Sunday, 25 November 2012

They say mine

They say "mine"

Gina Rinehart. Net worth approx $29 billion

First half-year profit in 2011/12, approx $9.2 billion

Annual revenue approx $4.3 billion. Pushing to construct world's largest gas plant at James Price Point in the Kimberley region of Western Australia

Clive Palmer. Net worth approx $975 million

Market value approx $8.7 billion. Aggressive proponent of controversial coal seam gas mining throughout Australia.

We say "ours"

The Great Barrier Reef, one of the seven wonders of the natural world, under threat from development of several new ports for exporting coal and coal seam gas. Courtesy of mining giants such as Rinehart and Palmer.

James Price Point, proposed site for Woodside's industrial gas development 

visit here:

Friday, 16 November 2012

Timbuktu Days, Part III

On the morning of festival day there was an exodus from Timbuktu. I negotiated a ride in the back of a truck out to Essakane, where it would all happen. It’s two hours from Timbuktu, further into the desert. My feet hung over the edge of the flatbed truck and they were whipped by low scrubby grass which grew in tussocks in our path. The track soon turned to sand and we cruised up and around dunes on the way to Essakane.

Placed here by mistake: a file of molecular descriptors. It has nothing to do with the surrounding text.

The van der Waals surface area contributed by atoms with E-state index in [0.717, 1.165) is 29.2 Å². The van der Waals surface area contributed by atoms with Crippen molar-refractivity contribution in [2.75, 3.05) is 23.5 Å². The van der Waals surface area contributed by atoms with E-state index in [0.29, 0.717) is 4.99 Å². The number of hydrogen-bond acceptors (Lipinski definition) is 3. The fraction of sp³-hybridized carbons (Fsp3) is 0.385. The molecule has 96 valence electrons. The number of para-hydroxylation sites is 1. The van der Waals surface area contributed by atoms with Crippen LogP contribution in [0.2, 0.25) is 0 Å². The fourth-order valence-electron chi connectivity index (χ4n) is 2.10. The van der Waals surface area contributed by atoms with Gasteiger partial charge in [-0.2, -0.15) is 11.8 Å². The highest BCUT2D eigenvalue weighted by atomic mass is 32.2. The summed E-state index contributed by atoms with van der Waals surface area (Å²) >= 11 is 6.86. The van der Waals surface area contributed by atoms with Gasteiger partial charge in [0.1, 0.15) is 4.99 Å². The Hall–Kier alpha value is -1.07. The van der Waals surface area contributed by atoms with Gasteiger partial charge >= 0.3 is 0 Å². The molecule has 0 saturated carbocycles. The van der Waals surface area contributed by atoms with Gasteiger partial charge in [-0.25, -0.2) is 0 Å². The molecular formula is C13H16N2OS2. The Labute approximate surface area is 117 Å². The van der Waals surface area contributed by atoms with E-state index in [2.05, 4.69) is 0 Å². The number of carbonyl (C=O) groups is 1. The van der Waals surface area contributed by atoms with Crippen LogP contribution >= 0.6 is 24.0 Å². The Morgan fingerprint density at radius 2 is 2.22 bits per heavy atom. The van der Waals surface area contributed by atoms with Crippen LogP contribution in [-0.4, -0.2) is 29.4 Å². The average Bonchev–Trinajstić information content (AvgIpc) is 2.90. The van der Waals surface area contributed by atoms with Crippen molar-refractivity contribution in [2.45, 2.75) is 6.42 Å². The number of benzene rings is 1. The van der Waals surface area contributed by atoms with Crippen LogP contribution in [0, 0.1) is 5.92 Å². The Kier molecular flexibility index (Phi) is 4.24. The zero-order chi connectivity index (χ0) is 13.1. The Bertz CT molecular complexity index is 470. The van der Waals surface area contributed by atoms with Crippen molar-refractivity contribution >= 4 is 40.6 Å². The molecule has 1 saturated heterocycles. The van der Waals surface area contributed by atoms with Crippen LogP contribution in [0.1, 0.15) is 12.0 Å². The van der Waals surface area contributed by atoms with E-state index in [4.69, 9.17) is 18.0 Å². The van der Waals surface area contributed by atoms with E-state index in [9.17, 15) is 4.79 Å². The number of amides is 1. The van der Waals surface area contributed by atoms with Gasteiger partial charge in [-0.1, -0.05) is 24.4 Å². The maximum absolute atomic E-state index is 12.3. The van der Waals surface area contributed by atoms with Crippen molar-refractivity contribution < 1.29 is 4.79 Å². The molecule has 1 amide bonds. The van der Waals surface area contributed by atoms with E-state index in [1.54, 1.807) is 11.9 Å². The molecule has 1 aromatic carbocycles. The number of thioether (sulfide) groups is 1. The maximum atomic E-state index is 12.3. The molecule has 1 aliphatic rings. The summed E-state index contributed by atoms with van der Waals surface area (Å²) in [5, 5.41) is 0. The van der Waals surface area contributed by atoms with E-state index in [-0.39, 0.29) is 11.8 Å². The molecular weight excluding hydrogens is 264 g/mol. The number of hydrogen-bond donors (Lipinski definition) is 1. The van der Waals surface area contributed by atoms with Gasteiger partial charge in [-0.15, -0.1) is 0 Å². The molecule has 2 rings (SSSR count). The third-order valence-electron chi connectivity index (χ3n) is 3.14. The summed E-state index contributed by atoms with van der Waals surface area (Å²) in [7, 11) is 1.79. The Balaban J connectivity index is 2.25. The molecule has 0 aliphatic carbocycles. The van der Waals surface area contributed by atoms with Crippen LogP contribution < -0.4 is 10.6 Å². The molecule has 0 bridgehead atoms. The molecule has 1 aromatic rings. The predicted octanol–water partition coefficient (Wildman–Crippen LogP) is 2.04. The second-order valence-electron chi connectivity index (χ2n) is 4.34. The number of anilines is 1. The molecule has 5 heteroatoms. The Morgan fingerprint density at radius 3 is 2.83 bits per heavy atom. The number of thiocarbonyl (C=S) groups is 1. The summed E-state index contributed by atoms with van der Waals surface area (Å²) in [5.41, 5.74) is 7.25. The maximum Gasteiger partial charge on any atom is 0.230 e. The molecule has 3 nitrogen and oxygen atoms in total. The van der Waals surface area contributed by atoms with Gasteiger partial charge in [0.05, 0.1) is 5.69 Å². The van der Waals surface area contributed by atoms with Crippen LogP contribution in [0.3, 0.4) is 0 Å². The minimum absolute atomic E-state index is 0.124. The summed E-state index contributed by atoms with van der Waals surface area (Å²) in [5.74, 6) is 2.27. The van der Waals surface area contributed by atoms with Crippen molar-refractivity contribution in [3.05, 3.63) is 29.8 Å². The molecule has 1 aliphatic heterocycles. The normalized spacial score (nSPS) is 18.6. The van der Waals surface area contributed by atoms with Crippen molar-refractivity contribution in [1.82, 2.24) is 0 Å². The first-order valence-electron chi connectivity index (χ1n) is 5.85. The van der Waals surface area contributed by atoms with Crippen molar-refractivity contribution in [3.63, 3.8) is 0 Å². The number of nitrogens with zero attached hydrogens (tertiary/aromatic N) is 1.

The place had an air of chaos. There were loose-robed Tuaregs riding camels here and there, the rugs and halters of the camels brightly decorated in coloured woven fabric. The riders sat on wooden seats and rested their feet comfortably at the camels’ neck.  A more modern variety of Tuareg was criss-crossing the site at breakneck speed in dusty landcruisers. Tents made of canvas and hessian were set up in rows, selling food, locally made jewellery, clothing, fabrics and artwork. I noticed one stall selling decorated swords and shields.

Tuaregs are no strangers to conflict; armed with broadswords and daggers they put up a fierce resistance to French colonisation early last century. And since independence there have been uprisings, as they have fought for recognition and justice for their nomadic way of life.